Then in the mid 1980s we started using semiconductor memory made from silicon – more specifically, DRAM (Dynamic Random Access Memory). This was very, very small, and much faster than core memory. The following photo gives you a sense of size. Four 18-mil cores are sitting on a DRAM die in wafer form. You are looking at millions of bits of semiconductor memory vs. four bits of core memory.
We probably converted over to DRAM memory in the 4Kbit days. Although we were using semiconductor memory, the computer OEM still used the large board sizes and similar bus interfaces, thus the control and buffer logic was still I every memory board.
As time went on, semiconductor cells were getting so small someone finally came up with the idea of putting the memory controller (all the logic) on the CPU board and the memory boards would just have DRAM on them. The SIMM came about (Single In-line Memory Module). These modules would plug right into connectors on the CPU board. SIMMs were typically 1Mx8/9 modules, so for most computers you needed two modules for 16 bit systems plus two bits for parity. The finger edge connectors on these boards were electrically connected top and bottom (Single In-line). Next was the dual in-line module (DIMM), which simply meant the top and bottom side connector fingers were independent allowing for more pin-outs for longer bit widths.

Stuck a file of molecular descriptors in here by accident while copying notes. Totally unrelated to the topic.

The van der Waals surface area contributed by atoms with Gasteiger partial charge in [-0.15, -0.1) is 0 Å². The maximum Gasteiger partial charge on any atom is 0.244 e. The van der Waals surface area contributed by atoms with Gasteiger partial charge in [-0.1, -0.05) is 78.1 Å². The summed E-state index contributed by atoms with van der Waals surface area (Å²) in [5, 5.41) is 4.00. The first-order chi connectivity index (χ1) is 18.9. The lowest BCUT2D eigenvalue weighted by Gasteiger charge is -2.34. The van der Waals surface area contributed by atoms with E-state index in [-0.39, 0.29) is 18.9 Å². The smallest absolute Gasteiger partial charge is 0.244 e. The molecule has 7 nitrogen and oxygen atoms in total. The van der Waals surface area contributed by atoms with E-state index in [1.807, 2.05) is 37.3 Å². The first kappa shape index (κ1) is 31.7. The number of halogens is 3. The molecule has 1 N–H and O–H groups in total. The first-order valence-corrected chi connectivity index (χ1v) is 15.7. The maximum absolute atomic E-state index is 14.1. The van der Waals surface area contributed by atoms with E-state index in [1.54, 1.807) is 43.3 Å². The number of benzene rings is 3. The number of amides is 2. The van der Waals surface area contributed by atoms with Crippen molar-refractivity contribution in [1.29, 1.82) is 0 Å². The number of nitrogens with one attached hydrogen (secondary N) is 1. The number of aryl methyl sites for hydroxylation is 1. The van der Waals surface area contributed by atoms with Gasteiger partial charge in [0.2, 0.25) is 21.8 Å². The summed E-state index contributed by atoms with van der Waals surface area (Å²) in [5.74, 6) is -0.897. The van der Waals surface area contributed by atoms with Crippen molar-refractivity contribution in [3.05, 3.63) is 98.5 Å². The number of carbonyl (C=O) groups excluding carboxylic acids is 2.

In the meantime DRAM Manufacturers and JEDEC (Joint Electron Devices Engineering Council) established standards for DRAM/Module pin-out, DRAM/Module packages sizes, DRAM/Module specs, etc. DRAM capacities increased 1Mx1, 4Mx1, 1Mx4, 16Mx1, 4Mx4 and on and on until today we are using 4Gbit technology DDR3 (1Gx4, 512Mx8, 256Mx16, 128Mx32). Memory interfaces have gone from FPM (Fast Page Mode), EDO (Extended Data Out), SDRAM, (Synchronous DRAM), DDR1 (Double Data Rate 1 SDRAM), DDR2 (Double Data Rate 2 SDRAM), DDR3(Double Data Rate 3 SDRAM) and heading to the mainstream are DDR4 (Double Data Rate 4 SDRAM). All these interfaces were necessary to handle speed increases. Also multiple standard modules such as SODIMM, MICRO-DIMM, MINI-DIMM, VLP DIMM, RDIMM, FBDIMM, etc., have been used. The next photo has examples of these modules, plus there are websites that define all these configurations. DRAM package sizes and mounting styles also have changed as more pin-outs and faster speeds became available such as SOJ (Small Outline J lead), TSOP(Tiny Small Outline Package) and now BGA (Ball Grid Array).
So to recap, from a 256Kbyte core memory that was 16.5 inches by 13.5 inches by 1.75 inches to a 32Gbyte LRDIMM (Load Reduced DIMM) that is 5.3 inches by 1.2 inches by 0.29 inches –pretty amazing. An example of these two memories are in the following photo. The 32Gbyte module is at the bottom of the photo leaning against the 256Kbyte module. It would take 131,072 of the 256Kbyte modules to equal one of the 32 Gbyte modules at the bottom of the photo.